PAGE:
Desire may also not be mutual. When we watch a film or read a book, we are attracted to bodies, minds, personalities, depicted in the film or book. We have to get over the Puritanical idea that this is bad. People express themselves as much through bodies as minds. It’s artificial and simplistic to separate bodies from minds, and to claim that minds are superior to bodies. Both in life and in art and the media, men are objectified just as much as women. This is true from ancient Greek and Indian statues of beautiful young men to Michelangelo’s David to the beauty of Shashi Kapoor or John Abraham or Salman Khan (depending on your taste!). And I think women are seen as very much more than bodies – a country which produced and which still celebrates women like Meerabai, Andal, Mahadeviakka, the Rani of Jhansi, Indira Gandhi, Mayavati, Jayalalithaa, Meena Kumari, Nargis, Mahadevi Varma, M. S. Subbalakshmi, can hardly be said to see women only as bodies. 

6. Many advocates of a stringent homophobic social order would like us to believe that queerness is a western construct. You have refuted such a claim in your work “Same-Sex Love in India”,could you briefly explain why?

I have demonstrated in many works, such as my book, Gender, Sex and the City, which is about 18th century Urdu poetry, and in essays on ancient Indian texts, such as the Mahabharata, the fourteenth-century Krittivasa Ramayana, and the Puranas, that same-sex desire and gender transformation was not only depicted but openly celebrated in Indian literature in many languages up to the nineteenth century. It was only after full-fledged colonialism took over in the 19th century, cemented by the British defeat of the 1857 revolt, that modern British homophobia shaped the laws (Section 377, instituted in 1861), the education system and the administration.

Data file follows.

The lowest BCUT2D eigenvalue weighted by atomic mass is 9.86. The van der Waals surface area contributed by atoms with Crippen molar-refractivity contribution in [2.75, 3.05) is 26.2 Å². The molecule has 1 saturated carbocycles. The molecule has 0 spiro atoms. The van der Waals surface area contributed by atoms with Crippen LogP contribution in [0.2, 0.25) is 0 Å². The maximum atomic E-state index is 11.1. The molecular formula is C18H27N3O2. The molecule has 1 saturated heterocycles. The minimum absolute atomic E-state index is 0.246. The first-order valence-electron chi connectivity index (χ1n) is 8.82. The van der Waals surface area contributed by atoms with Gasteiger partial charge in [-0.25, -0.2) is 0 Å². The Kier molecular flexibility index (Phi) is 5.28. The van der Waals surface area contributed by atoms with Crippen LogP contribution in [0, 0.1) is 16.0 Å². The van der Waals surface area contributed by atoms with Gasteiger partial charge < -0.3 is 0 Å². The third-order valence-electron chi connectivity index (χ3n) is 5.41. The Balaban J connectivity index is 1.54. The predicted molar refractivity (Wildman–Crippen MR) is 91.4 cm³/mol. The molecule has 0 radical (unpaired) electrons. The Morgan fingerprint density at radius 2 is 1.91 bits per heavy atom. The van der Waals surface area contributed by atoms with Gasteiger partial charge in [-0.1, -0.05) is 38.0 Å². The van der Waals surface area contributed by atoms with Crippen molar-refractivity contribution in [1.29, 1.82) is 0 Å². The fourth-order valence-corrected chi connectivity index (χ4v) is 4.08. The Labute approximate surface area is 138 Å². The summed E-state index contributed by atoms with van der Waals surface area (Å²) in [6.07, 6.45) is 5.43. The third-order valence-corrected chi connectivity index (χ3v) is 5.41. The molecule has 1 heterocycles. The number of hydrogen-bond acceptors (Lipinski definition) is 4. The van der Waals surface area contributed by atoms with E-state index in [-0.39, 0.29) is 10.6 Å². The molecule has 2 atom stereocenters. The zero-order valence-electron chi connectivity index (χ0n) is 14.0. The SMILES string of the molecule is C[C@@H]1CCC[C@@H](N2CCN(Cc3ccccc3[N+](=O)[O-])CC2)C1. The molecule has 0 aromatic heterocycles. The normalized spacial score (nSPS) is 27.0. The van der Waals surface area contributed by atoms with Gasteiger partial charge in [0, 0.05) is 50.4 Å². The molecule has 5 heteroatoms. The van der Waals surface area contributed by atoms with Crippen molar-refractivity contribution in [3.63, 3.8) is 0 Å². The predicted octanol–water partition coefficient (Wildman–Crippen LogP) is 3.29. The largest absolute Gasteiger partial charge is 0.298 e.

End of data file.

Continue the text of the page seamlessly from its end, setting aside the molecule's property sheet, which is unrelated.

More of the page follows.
There was a sea-change in attitudes from the 1820s to the 1920s. In the 1820s famous and popular poets like Inshallah Khan Insha and Sa’adat Yar Khan Rangin openly recited their poetry about male-male, male-female, and female-female erotic love. They wrote about all these types of love in the same tones. At the same time, in England, same-sex relations were considered “unspeakable” and people were tortured and executed for engaging in such relations. Lord Byron, an acclaimed poet, had to change the pronouns (from “he” to “she”) in his love poems to men before he could publish them. So the situation was very different in India and in England.

But in the 1920s, when Pandey Bechan Sharma Ugra wrote some short stories about male-male relationships, he got into huge trouble. His stories (which I have translated in a book entitled Chocolate) were 

labelled obscene. Most major writers and journalists told him that this subject should never be written about (even though his stories were intended to denounce homosexuality). Clearly, it was modern homophobia, not same-sex desire, that was imported from the West. 

Ruth Vanita is a novelist and scholar. As an academic and activist, she specialises in British and Indian literary history and her primary area of interest is gender and sexuality studies. Her latest work is a novel, Memory of Light (Penguin 2020), which was shortlisted for the Tata Literature Live Book of the Year award.